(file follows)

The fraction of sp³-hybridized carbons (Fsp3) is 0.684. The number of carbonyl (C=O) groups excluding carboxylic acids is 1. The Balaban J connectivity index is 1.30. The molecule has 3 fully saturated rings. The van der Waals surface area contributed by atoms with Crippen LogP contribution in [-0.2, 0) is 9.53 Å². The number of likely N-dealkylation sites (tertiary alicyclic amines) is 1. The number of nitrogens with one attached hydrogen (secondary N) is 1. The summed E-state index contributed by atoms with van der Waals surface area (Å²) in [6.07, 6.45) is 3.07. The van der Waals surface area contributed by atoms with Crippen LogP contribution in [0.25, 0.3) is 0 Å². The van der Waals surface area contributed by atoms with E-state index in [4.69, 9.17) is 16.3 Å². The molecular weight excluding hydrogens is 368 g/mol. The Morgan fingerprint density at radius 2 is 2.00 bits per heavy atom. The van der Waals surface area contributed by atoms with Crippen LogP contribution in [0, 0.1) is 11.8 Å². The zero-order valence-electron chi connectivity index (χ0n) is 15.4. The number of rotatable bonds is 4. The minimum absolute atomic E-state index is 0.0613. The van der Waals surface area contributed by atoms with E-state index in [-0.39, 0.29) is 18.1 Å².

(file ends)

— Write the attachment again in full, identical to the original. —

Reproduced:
The fraction of sp³-hybridized carbons (Fsp3) is 0.684. The number of carbonyl (C=O) groups excluding carboxylic acids is 1. The Balaban J connectivity index is 1.30. The molecule has 3 fully saturated rings. The van der Waals surface area contributed by atoms with Crippen LogP contribution in [-0.2, 0) is 9.53 Å². The number of likely N-dealkylation sites (tertiary alicyclic amines) is 1. The number of nitrogens with one attached hydrogen (secondary N) is 1. The summed E-state index contributed by atoms with van der Waals surface area (Å²) in [6.07, 6.45) is 3.07. The van der Waals surface area contributed by atoms with Crippen LogP contribution in [0.25, 0.3) is 0 Å². The van der Waals surface area contributed by atoms with E-state index in [4.69, 9.17) is 16.3 Å². The molecular weight excluding hydrogens is 368 g/mol. The Morgan fingerprint density at radius 2 is 2.00 bits per heavy atom. The van der Waals surface area contributed by atoms with Crippen LogP contribution in [0, 0.1) is 11.8 Å². The zero-order valence-electron chi connectivity index (χ0n) is 15.4. The number of rotatable bonds is 4. The minimum absolute atomic E-state index is 0.0613. The van der Waals surface area contributed by atoms with E-state index in [-0.39, 0.29) is 18.1 Å².